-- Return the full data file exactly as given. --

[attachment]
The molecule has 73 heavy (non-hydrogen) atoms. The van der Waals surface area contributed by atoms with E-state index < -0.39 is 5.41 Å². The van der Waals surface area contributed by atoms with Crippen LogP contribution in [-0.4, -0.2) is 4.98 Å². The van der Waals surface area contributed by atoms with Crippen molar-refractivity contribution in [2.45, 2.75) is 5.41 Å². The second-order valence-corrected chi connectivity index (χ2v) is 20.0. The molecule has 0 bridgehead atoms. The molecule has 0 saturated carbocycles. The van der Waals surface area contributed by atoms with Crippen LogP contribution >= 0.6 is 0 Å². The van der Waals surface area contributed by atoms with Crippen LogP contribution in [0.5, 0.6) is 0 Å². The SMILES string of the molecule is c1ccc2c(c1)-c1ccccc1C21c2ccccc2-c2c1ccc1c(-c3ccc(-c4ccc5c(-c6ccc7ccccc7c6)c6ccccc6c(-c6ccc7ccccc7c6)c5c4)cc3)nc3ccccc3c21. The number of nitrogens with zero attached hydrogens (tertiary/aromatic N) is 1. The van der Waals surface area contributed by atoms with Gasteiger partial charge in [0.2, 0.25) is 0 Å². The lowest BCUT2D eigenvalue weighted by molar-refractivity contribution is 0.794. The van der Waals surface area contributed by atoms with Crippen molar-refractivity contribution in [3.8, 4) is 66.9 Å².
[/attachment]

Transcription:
The molecule has 73 heavy (non-hydrogen) atoms. The van der Waals surface area contributed by atoms with E-state index < -0.39 is 5.41 Å². The van der Waals surface area contributed by atoms with Crippen LogP contribution in [-0.4, -0.2) is 4.98 Å². The van der Waals surface area contributed by atoms with Crippen molar-refractivity contribution in [2.45, 2.75) is 5.41 Å². The second-order valence-corrected chi connectivity index (χ2v) is 20.0. The molecule has 0 bridgehead atoms. The molecule has 0 saturated carbocycles. The van der Waals surface area contributed by atoms with Crippen LogP contribution >= 0.6 is 0 Å². The van der Waals surface area contributed by atoms with Crippen LogP contribution in [0.5, 0.6) is 0 Å². The SMILES string of the molecule is c1ccc2c(c1)-c1ccccc1C21c2ccccc2-c2c1ccc1c(-c3ccc(-c4ccc5c(-c6ccc7ccccc7c6)c6ccccc6c(-c6ccc7ccccc7c6)c5c4)cc3)nc3ccccc3c21. The number of nitrogens with zero attached hydrogens (tertiary/aromatic N) is 1. The van der Waals surface area contributed by atoms with Gasteiger partial charge in [0.2, 0.25) is 0 Å². The lowest BCUT2D eigenvalue weighted by molar-refractivity contribution is 0.794. The van der Waals surface area contributed by atoms with Crippen molar-refractivity contribution in [3.8, 4) is 66.9 Å².